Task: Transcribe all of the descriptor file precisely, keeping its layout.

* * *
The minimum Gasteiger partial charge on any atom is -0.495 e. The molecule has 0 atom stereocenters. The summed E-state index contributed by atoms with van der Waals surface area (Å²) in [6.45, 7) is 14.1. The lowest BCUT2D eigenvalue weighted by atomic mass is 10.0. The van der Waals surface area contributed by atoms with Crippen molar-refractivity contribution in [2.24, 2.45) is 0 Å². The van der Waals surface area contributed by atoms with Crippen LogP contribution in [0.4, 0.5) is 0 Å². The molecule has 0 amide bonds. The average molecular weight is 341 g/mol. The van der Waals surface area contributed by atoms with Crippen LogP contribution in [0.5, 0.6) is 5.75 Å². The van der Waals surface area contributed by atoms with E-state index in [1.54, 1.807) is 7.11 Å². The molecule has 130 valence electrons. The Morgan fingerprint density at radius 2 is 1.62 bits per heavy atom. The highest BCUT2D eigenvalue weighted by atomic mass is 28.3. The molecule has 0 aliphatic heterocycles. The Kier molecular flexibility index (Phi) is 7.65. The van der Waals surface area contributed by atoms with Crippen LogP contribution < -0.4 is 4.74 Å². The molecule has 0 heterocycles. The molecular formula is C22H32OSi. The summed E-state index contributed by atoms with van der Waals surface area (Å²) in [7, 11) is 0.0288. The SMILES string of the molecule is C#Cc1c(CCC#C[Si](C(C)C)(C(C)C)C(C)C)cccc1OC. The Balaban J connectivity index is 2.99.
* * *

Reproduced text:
The minimum Gasteiger partial charge on any atom is -0.495 e. The molecule has 0 atom stereocenters. The summed E-state index contributed by atoms with van der Waals surface area (Å²) in [6.45, 7) is 14.1. The lowest BCUT2D eigenvalue weighted by atomic mass is 10.0. The van der Waals surface area contributed by atoms with Crippen molar-refractivity contribution in [2.24, 2.45) is 0 Å². The van der Waals surface area contributed by atoms with Crippen LogP contribution in [0.4, 0.5) is 0 Å². The molecule has 0 amide bonds. The average molecular weight is 341 g/mol. The van der Waals surface area contributed by atoms with Crippen LogP contribution in [0.5, 0.6) is 5.75 Å². The van der Waals surface area contributed by atoms with E-state index in [1.54, 1.807) is 7.11 Å². The molecule has 130 valence electrons. The Morgan fingerprint density at radius 2 is 1.62 bits per heavy atom. The highest BCUT2D eigenvalue weighted by atomic mass is 28.3. The molecule has 0 aliphatic heterocycles. The Kier molecular flexibility index (Phi) is 7.65. The van der Waals surface area contributed by atoms with Crippen LogP contribution < -0.4 is 4.74 Å². The molecule has 0 heterocycles. The molecular formula is C22H32OSi. The summed E-state index contributed by atoms with van der Waals surface area (Å²) in [7, 11) is 0.0288. The SMILES string of the molecule is C#Cc1c(CCC#C[Si](C(C)C)(C(C)C)C(C)C)cccc1OC. The Balaban J connectivity index is 2.99.